Brussels Airport to resume flights with limited capacity
Brussels Airport on Tuesday announced a trial reopening of the airport following a double bomb blast on March 22, with a capacity of 800 passengers per hour compared with the normal flow of 5,000 per hour.
Brussels: Brussels Airport on Tuesday announced a trial reopening of the airport following a double bomb blast on March 22, with a capacity of 800 passengers per hour compared with the normal flow of 5,000 per hour.
"We have set up a temporary pre-fabricated construction. We must be sure that it runs well technically. If it is not safe for travellers and staff, we will not start," Arnaud Feist, Brussels Airport CEO, told Flemish newspaper De Standaard.
The March 22 terror attacks in Brussels, on Zaventem airport and the Maalbeek Metro station, claimed 35 lives and injured at least 270 people.
Priority will be given to Schengen-area European flights and flights to Africa where Brussels Airlines, Belgium's national airline, will be allocated a large part of the limited capacity, Xinhua news agency reported.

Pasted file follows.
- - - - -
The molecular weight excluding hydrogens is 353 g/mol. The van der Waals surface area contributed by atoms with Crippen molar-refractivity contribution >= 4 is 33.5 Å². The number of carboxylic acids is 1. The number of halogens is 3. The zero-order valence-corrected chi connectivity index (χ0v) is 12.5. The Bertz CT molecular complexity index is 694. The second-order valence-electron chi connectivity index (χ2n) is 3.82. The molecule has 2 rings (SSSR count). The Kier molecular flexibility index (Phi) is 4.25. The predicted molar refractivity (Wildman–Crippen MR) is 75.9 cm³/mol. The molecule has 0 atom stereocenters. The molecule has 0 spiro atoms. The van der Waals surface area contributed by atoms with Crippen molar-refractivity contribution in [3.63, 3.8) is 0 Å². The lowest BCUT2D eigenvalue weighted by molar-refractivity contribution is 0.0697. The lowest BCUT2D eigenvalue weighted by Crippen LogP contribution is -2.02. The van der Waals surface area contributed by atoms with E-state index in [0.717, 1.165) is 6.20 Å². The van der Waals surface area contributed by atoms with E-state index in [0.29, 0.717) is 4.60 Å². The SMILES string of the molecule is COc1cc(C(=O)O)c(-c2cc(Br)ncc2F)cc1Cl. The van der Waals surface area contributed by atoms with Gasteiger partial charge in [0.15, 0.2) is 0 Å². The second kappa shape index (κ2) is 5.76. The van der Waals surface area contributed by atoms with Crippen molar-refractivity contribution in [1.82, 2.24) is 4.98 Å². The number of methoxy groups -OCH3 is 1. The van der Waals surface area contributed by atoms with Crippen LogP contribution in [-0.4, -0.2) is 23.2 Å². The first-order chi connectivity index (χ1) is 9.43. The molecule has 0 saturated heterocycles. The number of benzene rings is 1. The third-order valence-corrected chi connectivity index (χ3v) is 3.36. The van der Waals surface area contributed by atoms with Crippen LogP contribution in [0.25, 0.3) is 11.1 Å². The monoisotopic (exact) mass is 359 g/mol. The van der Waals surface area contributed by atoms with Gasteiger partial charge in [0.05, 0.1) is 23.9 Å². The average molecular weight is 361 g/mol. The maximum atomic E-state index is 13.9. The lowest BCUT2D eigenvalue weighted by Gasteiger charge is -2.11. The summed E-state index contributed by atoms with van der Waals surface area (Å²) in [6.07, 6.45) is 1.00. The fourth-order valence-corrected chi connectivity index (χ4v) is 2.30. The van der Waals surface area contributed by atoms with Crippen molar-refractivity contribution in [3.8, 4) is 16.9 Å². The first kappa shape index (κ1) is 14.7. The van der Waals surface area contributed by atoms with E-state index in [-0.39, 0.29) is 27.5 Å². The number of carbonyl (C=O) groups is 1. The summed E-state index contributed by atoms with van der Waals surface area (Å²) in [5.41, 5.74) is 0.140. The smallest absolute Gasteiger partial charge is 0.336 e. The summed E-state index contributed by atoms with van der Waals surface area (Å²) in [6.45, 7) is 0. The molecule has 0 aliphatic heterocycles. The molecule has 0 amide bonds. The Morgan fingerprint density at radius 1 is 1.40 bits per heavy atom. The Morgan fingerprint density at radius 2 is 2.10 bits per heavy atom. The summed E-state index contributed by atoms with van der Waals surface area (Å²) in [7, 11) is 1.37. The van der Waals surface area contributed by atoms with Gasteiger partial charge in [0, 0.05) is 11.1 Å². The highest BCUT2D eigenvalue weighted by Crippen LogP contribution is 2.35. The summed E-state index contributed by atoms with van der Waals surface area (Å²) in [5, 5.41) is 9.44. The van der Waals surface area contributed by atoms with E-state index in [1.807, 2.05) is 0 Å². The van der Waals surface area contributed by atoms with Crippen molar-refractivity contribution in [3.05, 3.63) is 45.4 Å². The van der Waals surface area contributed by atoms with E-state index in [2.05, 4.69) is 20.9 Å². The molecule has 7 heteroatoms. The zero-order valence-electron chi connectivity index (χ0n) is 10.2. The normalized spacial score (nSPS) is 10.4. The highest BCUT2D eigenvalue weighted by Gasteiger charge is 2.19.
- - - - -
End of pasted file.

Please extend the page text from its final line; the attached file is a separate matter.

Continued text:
The Schengen area is a border-free zone of 26 European countries that have abolished the use of passports or other types of border control at their common borders, mostly functioning as a single country for international travel purposes with a common visa.
Feist added that he did not think the terror attacks would have a long-term impact on the airport, and it could take several months for the bomb-damaged terminal building to fully return to normal.